Once the design has been approved, it’s time to start placing orders and tracking their arrival. When navigating the process (and pitfalls) of procurement, what’s the best approach?
Earlier this year, San Diego–based designer Susan Wintersteen was anxiously awaiting a shipment of already-late chandeliers from overseas when her procurement specialist received a call that the order had been delivered to a different location: the bottom of the ocean. The container had fallen off the ship, lost to the waves.
Not every designer’s procurement headache starts at sea, but the task is universally stressful. “It’s a challenge for all studios, big and small,” says San Francisco–based designer Emilie Munroe. “Design is subjective. If you love it and your clients love it, then the failure doesn’t happen there. The mistakes all happen in the procurement, expediting, tracking, purchasing, delivering and installation side of the business.”
Ordering may be precarious, but someone has to do it—the question is who. The dilemma: Hand it all over to someone else and risk answering for their mistakes, or do it yourself and work day and night.
“Because I’m an entrepreneur and a perfectionist, it’s always a little hard to let go of the control [over ordering],” says Greenwich, Connecticut–based Gilles Clement, who entered all of his own orders for the first two years of his design practice. “When you do it yourself, you know the level of attention that you’re going to give to the process. It’s very hard to have that guarantee when you rely on somebody else.”
Beyond the psychological stress of handing off procurement, bringing more people into the process means more moving parts—and with that, more opportunities for error. While rising through the ranks at a handful of firms before starting her own, Munroe experienced firsthand the growing pains of delegating procurement. “When a firm pivots to having a purchasing department, a project manager or an account manager doing the ordering, you have to have incredible infrastructure and [trust], because [often] their expertise isn’t design,” she says. That means the final set of eyes on a big order might be someone who doesn’t understand all of the details the design team has specified, potentially making it harder to catch a catastrophic mistake.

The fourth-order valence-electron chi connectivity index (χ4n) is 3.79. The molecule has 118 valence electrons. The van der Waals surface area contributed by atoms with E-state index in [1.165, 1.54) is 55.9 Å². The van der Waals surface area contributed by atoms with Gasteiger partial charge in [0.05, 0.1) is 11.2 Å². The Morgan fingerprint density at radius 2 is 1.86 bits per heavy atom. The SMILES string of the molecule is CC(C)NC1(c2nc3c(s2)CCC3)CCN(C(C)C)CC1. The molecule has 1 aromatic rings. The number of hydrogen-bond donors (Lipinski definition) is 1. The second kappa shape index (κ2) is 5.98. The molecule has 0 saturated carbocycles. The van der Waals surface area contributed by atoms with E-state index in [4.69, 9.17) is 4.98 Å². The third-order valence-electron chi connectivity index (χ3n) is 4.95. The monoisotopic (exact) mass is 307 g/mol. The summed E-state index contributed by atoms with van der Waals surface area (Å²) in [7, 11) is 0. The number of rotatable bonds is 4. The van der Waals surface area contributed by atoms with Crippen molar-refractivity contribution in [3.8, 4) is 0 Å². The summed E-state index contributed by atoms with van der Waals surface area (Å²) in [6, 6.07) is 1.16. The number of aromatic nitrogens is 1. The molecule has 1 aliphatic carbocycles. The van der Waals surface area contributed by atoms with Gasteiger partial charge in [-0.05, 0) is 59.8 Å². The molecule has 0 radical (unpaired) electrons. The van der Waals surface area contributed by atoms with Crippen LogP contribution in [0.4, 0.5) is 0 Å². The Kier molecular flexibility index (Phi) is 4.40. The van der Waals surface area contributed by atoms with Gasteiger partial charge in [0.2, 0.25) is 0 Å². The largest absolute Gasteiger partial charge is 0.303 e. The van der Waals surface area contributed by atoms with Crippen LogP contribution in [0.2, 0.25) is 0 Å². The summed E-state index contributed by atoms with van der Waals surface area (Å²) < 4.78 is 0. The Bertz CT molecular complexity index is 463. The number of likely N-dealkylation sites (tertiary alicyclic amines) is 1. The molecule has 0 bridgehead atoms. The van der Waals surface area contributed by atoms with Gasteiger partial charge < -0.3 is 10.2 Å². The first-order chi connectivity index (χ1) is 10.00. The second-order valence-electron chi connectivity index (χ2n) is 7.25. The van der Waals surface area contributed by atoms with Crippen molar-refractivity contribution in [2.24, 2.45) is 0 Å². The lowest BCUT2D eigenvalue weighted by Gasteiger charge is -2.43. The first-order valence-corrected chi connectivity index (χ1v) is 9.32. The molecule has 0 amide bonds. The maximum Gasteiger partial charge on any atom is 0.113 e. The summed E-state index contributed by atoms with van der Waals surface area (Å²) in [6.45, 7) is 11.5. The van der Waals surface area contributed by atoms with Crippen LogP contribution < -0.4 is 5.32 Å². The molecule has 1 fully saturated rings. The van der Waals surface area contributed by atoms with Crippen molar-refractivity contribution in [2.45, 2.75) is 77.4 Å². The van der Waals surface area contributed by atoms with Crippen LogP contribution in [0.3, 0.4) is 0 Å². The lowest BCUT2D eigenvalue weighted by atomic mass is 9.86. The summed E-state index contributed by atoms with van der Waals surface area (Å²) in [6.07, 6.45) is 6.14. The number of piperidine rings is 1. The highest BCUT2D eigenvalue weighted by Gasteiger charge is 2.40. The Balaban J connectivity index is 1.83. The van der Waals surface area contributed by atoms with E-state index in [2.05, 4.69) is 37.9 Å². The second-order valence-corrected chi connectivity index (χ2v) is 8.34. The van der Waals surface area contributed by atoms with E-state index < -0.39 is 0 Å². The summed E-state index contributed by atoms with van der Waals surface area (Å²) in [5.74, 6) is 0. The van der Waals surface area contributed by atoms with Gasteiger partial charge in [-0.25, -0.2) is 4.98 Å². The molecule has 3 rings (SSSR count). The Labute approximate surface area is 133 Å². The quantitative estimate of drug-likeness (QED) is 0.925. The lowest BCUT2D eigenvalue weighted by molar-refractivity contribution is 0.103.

As any designer will tell you, ordering mistakes can be extremely costly, which underscores the importance of doing it right the first time. Clement has worked at firms where as much as 25 percent of the financial losses came from erroneous orders. These days, he has worked out a system so that his firm sees a much tighter figure: 1 percent. That number stays low thanks to a hands-on approach, with Clement himself handling every invoice as the first step in processing an order. From there, the invoices are made visible to his whole five-person team via a cloud-based system; the firm’s office manager and design assistant then take those specifications to the vendors and tradespeople. “When you do high-end custom [orders], it’s so easy for the person who goes through $8 million of special-order SKUs a year to miss one finish when [there are] five finishes on a chandelier,” he says. “But if you miss one, then you have a $30,000 chandelier that came in wrong.”
Faulty procurement can also cause a firm’s reputation to take a hit. For Clement, meticulously checking and rechecking for accuracy is a standard preventative measure. “My clients don’t really tolerate mistakes,” he says. “My team has to triple-check with the vendor what’s written on the SKU that I created, and I always tell them, ‘I don’t care that you do it fast. I just want it done right.’” His experience has led him to believe that the more control that can be kept in the designer’s hands, the better. “My advice to designers is that they delegate as little to outside vendors and contractors as they can,” he says. “Every time I [outsourced], I regretted it. So I ended up hiring [in-house], which cost me more money, but it also allows me to answer my clients’ expectations.”